The Student News Site of Florida Gulf Coast University

Eagle Media

Eagle Media

Eagle Media

Beauty is in the eye of the beholder


In a world of the newest “beauty” product or the latest fashion trend, we quickly cave in to the idea that beauty is skin deep. We concentrate so much time on being attractive that we neglect what is actually beautiful. We have been taught to concentrate on what society deems as unattractive, rather than our positive features.

Outer beauty is a social and cultural construct. There is no universal beauty. People want what they do not have: When everyone is pale, they want tan. Or when people have dark skin, lighter skin is seen as attractive, and when everyone is blonde, they want brunette. Attitudes in regards to beauty change over time. Plump was gorgeous back in the day, then it changed to thin. It’s moving back in the direction of plump, thanks to mainstream media putting down women who lack a rear end.

Summertime is wonderful because it means everyone is going to the beach, basking in the sun, and getting a shade of bronze. This glowing bronze is attractive to society, and it’s somehow a bragging right on Instagram like “Taking advantage of my melanin! #GeneticsAllowMeToTan,” But, for the individuals who lack melanin, it is a time to be made fun of more than usual.

I have extremely fair skin. One time I went to get foundation because I thought I would actually wear it, and I was matched with “Cool Bone.” It was its lightest shade. It did not match my face. In my defense, the shade was a lot darker than bones. But, on a positive note, I can get my foundation at Staples for under $4. White Out is not super blend-able, but it’ll do. It really covers up the other flaws.

Story continues below advertisement

People in my generation always had difficulty with my skin tone because for some reason they thought it was a problem. They would crack jokes about how I was so pale and needed to tan, or how I had a certain desirable physical aspect, “but” I was “pale.”

For a little while I was self-conscious of my skin tone and wanted to be tanner. Then I asked myself, why? Why should I alter my appearance for a group of people who judge solely on outer appearances? Why should I cause harm to my body for the superficial aspect of attractiveness?

I go in the sun, and I burn. But now, I do not try to be tan. I do not try to be something I am not, or look unnatural because society tells me that is what is beautiful. People have recently called my complexion “porcelain,” which makes me chuckle.  My complexion is what people list on their wedding registry. Fine china is a nice thing to be compared to.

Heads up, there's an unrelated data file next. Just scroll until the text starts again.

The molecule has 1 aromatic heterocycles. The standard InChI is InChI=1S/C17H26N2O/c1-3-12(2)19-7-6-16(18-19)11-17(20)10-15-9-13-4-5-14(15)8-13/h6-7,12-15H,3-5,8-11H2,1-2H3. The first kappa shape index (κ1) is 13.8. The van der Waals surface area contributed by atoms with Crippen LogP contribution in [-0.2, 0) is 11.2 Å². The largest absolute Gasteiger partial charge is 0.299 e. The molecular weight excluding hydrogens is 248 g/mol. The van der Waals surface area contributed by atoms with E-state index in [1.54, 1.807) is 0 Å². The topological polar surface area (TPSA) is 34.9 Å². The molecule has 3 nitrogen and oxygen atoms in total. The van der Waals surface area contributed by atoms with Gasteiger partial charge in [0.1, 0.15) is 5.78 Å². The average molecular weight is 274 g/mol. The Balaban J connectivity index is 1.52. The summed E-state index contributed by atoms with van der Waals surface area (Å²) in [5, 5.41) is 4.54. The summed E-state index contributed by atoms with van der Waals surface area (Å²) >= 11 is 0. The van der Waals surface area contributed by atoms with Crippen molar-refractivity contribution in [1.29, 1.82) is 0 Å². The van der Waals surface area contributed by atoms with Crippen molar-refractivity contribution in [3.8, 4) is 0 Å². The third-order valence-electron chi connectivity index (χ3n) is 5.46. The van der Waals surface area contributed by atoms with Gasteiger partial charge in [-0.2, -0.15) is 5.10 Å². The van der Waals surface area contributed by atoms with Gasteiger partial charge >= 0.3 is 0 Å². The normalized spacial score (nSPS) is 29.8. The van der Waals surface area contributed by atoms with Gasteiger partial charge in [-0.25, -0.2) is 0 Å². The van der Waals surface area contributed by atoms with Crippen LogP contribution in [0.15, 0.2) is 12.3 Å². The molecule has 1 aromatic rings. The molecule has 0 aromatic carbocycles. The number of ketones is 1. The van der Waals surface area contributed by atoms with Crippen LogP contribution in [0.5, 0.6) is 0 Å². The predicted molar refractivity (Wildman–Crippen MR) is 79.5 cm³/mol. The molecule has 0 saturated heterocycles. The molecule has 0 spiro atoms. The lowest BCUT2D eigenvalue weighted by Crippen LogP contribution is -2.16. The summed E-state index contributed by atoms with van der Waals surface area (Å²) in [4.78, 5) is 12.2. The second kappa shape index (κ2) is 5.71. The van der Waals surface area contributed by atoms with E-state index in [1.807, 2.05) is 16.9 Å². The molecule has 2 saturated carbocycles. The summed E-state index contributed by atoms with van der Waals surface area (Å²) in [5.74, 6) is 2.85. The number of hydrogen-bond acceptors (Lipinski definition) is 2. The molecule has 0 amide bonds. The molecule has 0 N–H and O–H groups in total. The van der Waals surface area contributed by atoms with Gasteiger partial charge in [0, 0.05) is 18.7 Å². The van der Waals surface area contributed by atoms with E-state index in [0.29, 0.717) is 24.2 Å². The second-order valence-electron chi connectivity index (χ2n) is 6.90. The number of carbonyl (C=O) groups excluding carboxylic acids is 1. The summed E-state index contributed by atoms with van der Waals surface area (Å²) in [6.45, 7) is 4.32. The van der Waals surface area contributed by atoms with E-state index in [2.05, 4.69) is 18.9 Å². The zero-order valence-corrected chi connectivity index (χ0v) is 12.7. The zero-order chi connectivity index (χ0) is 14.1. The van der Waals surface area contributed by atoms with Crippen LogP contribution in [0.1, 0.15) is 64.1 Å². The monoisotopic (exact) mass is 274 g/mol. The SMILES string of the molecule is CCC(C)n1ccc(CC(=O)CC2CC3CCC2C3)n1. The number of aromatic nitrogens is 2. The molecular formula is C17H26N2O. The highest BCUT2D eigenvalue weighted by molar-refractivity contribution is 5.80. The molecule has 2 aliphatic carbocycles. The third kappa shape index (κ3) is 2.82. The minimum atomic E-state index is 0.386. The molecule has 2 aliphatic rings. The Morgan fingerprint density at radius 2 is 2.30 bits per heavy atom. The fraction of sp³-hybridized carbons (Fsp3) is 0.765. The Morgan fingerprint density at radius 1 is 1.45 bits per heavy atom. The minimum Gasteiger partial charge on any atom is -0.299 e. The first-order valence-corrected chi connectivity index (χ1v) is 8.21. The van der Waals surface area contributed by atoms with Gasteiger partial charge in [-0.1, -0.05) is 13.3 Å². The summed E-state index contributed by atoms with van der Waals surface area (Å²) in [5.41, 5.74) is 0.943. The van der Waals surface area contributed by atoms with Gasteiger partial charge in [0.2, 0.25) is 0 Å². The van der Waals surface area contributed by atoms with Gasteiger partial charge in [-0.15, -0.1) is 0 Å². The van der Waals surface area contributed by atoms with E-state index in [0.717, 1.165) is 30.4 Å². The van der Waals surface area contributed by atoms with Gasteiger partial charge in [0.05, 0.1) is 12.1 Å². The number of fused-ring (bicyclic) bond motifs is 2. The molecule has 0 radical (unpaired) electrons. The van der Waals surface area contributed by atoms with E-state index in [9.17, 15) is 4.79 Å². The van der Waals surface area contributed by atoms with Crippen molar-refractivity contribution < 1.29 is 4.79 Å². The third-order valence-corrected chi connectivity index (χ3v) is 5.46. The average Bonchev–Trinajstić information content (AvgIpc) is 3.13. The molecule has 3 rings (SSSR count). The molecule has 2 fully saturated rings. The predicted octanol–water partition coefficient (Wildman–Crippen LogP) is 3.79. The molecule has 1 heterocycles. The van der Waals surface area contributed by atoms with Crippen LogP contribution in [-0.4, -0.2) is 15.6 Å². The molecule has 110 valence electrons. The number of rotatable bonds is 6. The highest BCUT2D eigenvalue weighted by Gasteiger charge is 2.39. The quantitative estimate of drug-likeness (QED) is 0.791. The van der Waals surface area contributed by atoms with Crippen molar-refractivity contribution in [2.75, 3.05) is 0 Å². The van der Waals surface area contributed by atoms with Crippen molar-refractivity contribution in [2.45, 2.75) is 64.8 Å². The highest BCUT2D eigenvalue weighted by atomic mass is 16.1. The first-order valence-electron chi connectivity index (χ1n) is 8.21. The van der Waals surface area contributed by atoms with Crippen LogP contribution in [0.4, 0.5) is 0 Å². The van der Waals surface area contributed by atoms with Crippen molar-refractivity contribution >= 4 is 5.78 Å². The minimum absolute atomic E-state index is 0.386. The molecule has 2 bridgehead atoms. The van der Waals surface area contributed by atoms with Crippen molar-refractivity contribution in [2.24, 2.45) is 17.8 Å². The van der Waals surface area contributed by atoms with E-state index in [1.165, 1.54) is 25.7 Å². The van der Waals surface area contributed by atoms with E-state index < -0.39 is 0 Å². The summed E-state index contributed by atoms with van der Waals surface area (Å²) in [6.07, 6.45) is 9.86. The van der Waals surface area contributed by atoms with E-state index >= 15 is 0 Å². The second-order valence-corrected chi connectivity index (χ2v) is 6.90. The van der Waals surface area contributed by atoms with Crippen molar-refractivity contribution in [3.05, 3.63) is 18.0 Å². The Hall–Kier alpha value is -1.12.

Concentrate on being beautiful on the inside. Everyone wrinkles and  everyone sags when they get older. And although I do not find wrinkles unattractive, Botox exists. So it must be unattractive to some people. Natural aging is attractive because it shows you have lived, and you are wise enough to understand society should not play a vital role on how you perceive yourself. Don’t spend all your money trying to correct your external flaws. Be happy with your appearance.

Find the characteristics you like about yourself, and love your “flaws” because they are what set you apart.  I like my pale skin and being able to see my veins. I don’t have seasonal coloring and I’m always ivory; my coloring is dependable. So, when people say how pale they are in the winter, I can say “I’m always this way,” and put my white arm next to their tan arm and make them feel better. It is a very humanitarian thing for me to do.

I like that when I blush it’s the shade of a fire truck, and people pull over to let me pass. I like that I learned how to “stop, drop, and roll” in first grade, so when I go in the sun and smell my flesh burning, I’m prepared. I like that my legs have a purple hue when I’m cold, so I can pretend like I’m Barney the Purple Dinosaur — it’s a real hit with the kids.

I like that in a world of people who try to tell you what you need to look like in order to achieve success or a significant other, I can shrug and say, “Well, at least I still have my personality.” No matter what you do, how much plastic surgery you get, you will never look “perfect.”

Someone will always be able to pinpoint something they do not think is attractive about your appearance. If people are not going to like you for who you are as a person, you should not try to achieve their affection through bodily appearance because that affection is superficial.

Be safe this summer. Wear sunscreen. Avoid cancer.

(Author’s note: Do not use White Out on your face. It could cause an allergic reaction, and the fumes might cause harm to your well-being)

Leave a Comment
More to Discover

Comments (0)

All Eagle Media Picks Reader Picks Sort: Newest

Your email address will not be published. Required fields are marked *